Thursday, July 21, 2011

The Search for Antivirus Part 1

Given the proliferation of viruses and malware over the last few years (Antivirus 2010 and 2011 anyone?), and the recent hacking trend, you'd think protecting systems would be at the fore of every company's mind. However you'd be surprised at just how many companies are still using a hodgepodge of antivirus methods, if they're using anything at all. I've seen a lot of small businesses relying on free offerings from Microsoft and AVG, despite it being a blatant violation of their EULAs. That's bad enough, but these offerings, being made for the extremely small business (we're talking 10 or fewer PCs) or home use, don't have any kind of centralized management included, so you're leaving it up to the end user to keep their AV up to date and perform the occasional scan. I can't tell you how many times I've sat down at someone's desk to see the icon in the system tray warning of out-of-date definitions, or even worse, the AV being disabled all together!

It makes sense in a way. AV solutions are notorious for slowing down machines with memory leaks and intensive scans of every file you open or send. Users understandably get pretty frustrated with it and decide they can do without it. This usually stems from misconfiguration though, and isn't always the plain fault of the application in question. Let's face it: you're a sys admin who has to manually install AV on every person's machine. You're not likely to go into the settings each time and exclude file types or delve into any of the other options-- that is, if they're even available. MSSE is pretty straight-forward and doesn't have a ton of configuration options, one of the reasons it's geared towards home users.

This is why a centralized solution is so important. You set your clients to download AV definitions and signatures from a central location on your LAN instead of everyone heading out to the internet to connect, you can schedule it to run at off-peak times for everyone, it can alert you if anyone's file is out of date, you can set scan schedules and see what kind of dreck is getting onto your LAN and verify that it's being dealt with properly (and harass the repeat offenders), and you can tailor the scan details to ignore certain file types if need be.

In my previous life there were only two options out there: Symantec and AVG Professional. AVG was offered as a managed service, and Symantec was installed at the client's premises. Sky's are wide open now though and there are a lot of options to wade through. I'm going for cost-effective and plain old effective. There are some names I'm investigating automatically based purely on brand recognition, like Kaspersky and NOD32.

I started out with Kaspersky. There are two things that will annoy me right away about a company and bias me towards not using their service: bad websites and pushy sales tactics. Kaspersky managed to do both. I started off at www.kaspersky.com viewing the options shown to the left:





Note that I have the options of Work Space Security, Business Space Security, Enterprise Security, and Total Space Security. I reviewed all 4 and decided that Work Space Security was sufficient. I also found out that all versions offered a central admin console and support for smartphone security.

However, if you click the link to compare versions of Kaspersky, under Mobile Devices it lists Android as well. Understandably I was confused, so I emailed info-us@kaspersky.com. I received an Out-of-Office reply:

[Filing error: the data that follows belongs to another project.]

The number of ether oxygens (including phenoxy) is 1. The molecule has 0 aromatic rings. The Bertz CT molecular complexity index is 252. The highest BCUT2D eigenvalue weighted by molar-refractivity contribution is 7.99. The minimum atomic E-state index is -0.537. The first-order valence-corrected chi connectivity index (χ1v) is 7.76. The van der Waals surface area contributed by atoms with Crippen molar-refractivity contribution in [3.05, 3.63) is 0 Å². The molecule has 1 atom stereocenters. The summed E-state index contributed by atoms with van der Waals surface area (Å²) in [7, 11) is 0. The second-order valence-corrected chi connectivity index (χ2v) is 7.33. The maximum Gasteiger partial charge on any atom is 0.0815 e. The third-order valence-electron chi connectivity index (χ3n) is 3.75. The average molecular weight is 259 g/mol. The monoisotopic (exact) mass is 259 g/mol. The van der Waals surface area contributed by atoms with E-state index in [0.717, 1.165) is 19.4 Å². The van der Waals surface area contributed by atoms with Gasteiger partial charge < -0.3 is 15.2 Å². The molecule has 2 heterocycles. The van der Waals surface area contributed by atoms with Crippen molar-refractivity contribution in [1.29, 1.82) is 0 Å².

Thank you for contacting Kaspersky Lab U.S.  Please direct your questions through the appropriate channel:
Ummm...okay.

I took a break at this point. Figured it'd be good to step back. I came back later and resumed my research. This time my Kaspersky search landed me on a US-specific page, http://usa.kaspersky.com/products-services/business-security, which no longer had the Kaspersky Work Space Security option.

Where did it go? Apparently it's not a US offering? What did I do differently? But I wanted to see what the price was like on that one!

I went to the e-store. Suddenly, there was yet another new option: Small Office Security. Is this the same thing as Work Space Security, re-branded? Why didn't it show up in the Open Space Security list? Well, turns out Small Office Security can only be used for up to 10 PCs. fair enough, I just like to be able to look at all the options when I'm going to be spending money. I certainly don't want to be the one saying, "I didn't see that option" later on.

I went to get pricing on the Business Space Package, and ran into one of my arch nemesis: call for pricing. You could see pricing for 10 nodes online, but if you wanted to get pricing for more than that you had to call Sales, and of course you want more than that otherwise you'd go with Small Office Security, wouldn't you? They want you to call your Sales office so that they can get your name and number and the name of your business and start harassing you with follow-up phone calls and emails.

I called to get the pricing, and it turns out it's not even direct through Kaspersky. It's some 3rd party reseller. I suppose this explains why they couldn't give pricing online since they would likely not know what the reseller is charging at any given moment.

Despite all of that, I know Kaspersky is still tops for consideration. They are a well-known player in the industry, they certainly provide all of the features I was looking for (and some unexpected extras by way of the Android app), low package size and CPU utilization...the only downer so far is that you can't run the administration kit on Linux. Unfortunately, there aren't a lot of reviews out there on the business suite by reliable sources, unlike the consumer product, which is really too bad. They do have a trial version that you can download, so I'll be testing that out shortly.

No comments:

Post a Comment